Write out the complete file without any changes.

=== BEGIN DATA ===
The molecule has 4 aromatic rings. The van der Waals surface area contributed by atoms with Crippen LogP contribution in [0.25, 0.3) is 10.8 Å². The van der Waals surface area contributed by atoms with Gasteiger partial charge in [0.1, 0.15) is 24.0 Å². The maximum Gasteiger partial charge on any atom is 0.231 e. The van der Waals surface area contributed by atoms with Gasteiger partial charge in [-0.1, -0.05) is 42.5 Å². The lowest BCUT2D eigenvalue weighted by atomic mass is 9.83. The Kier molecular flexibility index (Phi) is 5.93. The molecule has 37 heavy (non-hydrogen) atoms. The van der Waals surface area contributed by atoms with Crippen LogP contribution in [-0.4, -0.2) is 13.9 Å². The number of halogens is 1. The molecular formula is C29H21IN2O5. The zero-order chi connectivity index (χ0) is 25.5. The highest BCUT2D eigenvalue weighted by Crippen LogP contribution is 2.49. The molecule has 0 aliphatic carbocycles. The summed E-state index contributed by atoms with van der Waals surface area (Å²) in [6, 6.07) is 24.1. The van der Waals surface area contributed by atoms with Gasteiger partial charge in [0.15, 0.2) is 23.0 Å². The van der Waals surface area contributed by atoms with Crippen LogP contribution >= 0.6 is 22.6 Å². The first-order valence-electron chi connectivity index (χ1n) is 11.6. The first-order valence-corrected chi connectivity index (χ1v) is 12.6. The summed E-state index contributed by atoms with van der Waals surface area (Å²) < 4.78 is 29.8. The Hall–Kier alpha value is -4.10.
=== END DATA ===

The molecule has 4 aromatic rings. The van der Waals surface area contributed by atoms with Crippen LogP contribution in [0.25, 0.3) is 10.8 Å². The van der Waals surface area contributed by atoms with Gasteiger partial charge in [0.1, 0.15) is 24.0 Å². The maximum Gasteiger partial charge on any atom is 0.231 e. The van der Waals surface area contributed by atoms with Gasteiger partial charge in [-0.1, -0.05) is 42.5 Å². The lowest BCUT2D eigenvalue weighted by atomic mass is 9.83. The Kier molecular flexibility index (Phi) is 5.93. The molecule has 37 heavy (non-hydrogen) atoms. The van der Waals surface area contributed by atoms with Crippen LogP contribution in [-0.4, -0.2) is 13.9 Å². The number of halogens is 1. The molecular formula is C29H21IN2O5. The zero-order chi connectivity index (χ0) is 25.5. The highest BCUT2D eigenvalue weighted by Crippen LogP contribution is 2.49. The molecule has 0 aliphatic carbocycles. The summed E-state index contributed by atoms with van der Waals surface area (Å²) in [6, 6.07) is 24.1. The van der Waals surface area contributed by atoms with Gasteiger partial charge in [0.15, 0.2) is 23.0 Å². The van der Waals surface area contributed by atoms with Crippen LogP contribution >= 0.6 is 22.6 Å². The first-order valence-electron chi connectivity index (χ1n) is 11.6. The first-order valence-corrected chi connectivity index (χ1v) is 12.6. The summed E-state index contributed by atoms with van der Waals surface area (Å²) < 4.78 is 29.8. The Hall–Kier alpha value is -4.10.